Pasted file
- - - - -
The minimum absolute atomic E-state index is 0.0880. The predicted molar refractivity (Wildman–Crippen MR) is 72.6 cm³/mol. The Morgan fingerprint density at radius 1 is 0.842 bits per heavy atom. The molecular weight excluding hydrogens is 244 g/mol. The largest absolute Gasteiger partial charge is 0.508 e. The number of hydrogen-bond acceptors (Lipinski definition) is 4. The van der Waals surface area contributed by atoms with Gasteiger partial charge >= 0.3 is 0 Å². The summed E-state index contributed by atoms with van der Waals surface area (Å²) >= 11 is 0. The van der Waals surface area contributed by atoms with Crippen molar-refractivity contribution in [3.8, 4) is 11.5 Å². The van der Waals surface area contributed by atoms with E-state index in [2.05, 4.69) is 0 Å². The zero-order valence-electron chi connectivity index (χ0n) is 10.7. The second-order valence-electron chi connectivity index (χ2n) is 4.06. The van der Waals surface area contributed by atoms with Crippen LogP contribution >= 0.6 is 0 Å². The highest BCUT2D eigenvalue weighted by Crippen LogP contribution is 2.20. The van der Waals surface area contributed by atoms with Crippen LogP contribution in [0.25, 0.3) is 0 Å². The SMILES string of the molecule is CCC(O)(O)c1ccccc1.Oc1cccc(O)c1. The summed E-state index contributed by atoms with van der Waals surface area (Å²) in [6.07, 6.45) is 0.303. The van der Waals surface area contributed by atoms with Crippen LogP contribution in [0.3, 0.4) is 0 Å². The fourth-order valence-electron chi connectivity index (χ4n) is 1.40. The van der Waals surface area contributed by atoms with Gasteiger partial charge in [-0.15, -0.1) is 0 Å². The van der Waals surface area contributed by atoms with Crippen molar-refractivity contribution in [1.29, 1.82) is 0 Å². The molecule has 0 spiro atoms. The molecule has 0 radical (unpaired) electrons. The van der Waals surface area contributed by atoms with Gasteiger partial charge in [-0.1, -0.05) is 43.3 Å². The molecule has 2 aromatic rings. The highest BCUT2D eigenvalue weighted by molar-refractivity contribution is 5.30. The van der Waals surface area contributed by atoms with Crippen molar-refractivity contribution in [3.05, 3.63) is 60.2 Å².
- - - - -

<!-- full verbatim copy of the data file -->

The minimum absolute atomic E-state index is 0.0880. The predicted molar refractivity (Wildman–Crippen MR) is 72.6 cm³/mol. The Morgan fingerprint density at radius 1 is 0.842 bits per heavy atom. The molecular weight excluding hydrogens is 244 g/mol. The largest absolute Gasteiger partial charge is 0.508 e. The number of hydrogen-bond acceptors (Lipinski definition) is 4. The van der Waals surface area contributed by atoms with Gasteiger partial charge >= 0.3 is 0 Å². The summed E-state index contributed by atoms with van der Waals surface area (Å²) >= 11 is 0. The van der Waals surface area contributed by atoms with Crippen molar-refractivity contribution in [3.8, 4) is 11.5 Å². The van der Waals surface area contributed by atoms with E-state index in [2.05, 4.69) is 0 Å². The zero-order valence-electron chi connectivity index (χ0n) is 10.7. The second-order valence-electron chi connectivity index (χ2n) is 4.06. The van der Waals surface area contributed by atoms with Crippen LogP contribution >= 0.6 is 0 Å². The highest BCUT2D eigenvalue weighted by Crippen LogP contribution is 2.20. The van der Waals surface area contributed by atoms with Crippen LogP contribution in [0.25, 0.3) is 0 Å². The SMILES string of the molecule is CCC(O)(O)c1ccccc1.Oc1cccc(O)c1. The summed E-state index contributed by atoms with van der Waals surface area (Å²) in [6.07, 6.45) is 0.303. The van der Waals surface area contributed by atoms with Crippen LogP contribution in [0.3, 0.4) is 0 Å². The fourth-order valence-electron chi connectivity index (χ4n) is 1.40. The van der Waals surface area contributed by atoms with Gasteiger partial charge in [-0.15, -0.1) is 0 Å². The van der Waals surface area contributed by atoms with Crippen molar-refractivity contribution in [1.29, 1.82) is 0 Å². The molecule has 0 spiro atoms. The molecule has 0 radical (unpaired) electrons. The van der Waals surface area contributed by atoms with Gasteiger partial charge in [-0.1, -0.05) is 43.3 Å². The molecule has 2 aromatic rings. The highest BCUT2D eigenvalue weighted by molar-refractivity contribution is 5.30. The van der Waals surface area contributed by atoms with Crippen molar-refractivity contribution in [3.05, 3.63) is 60.2 Å².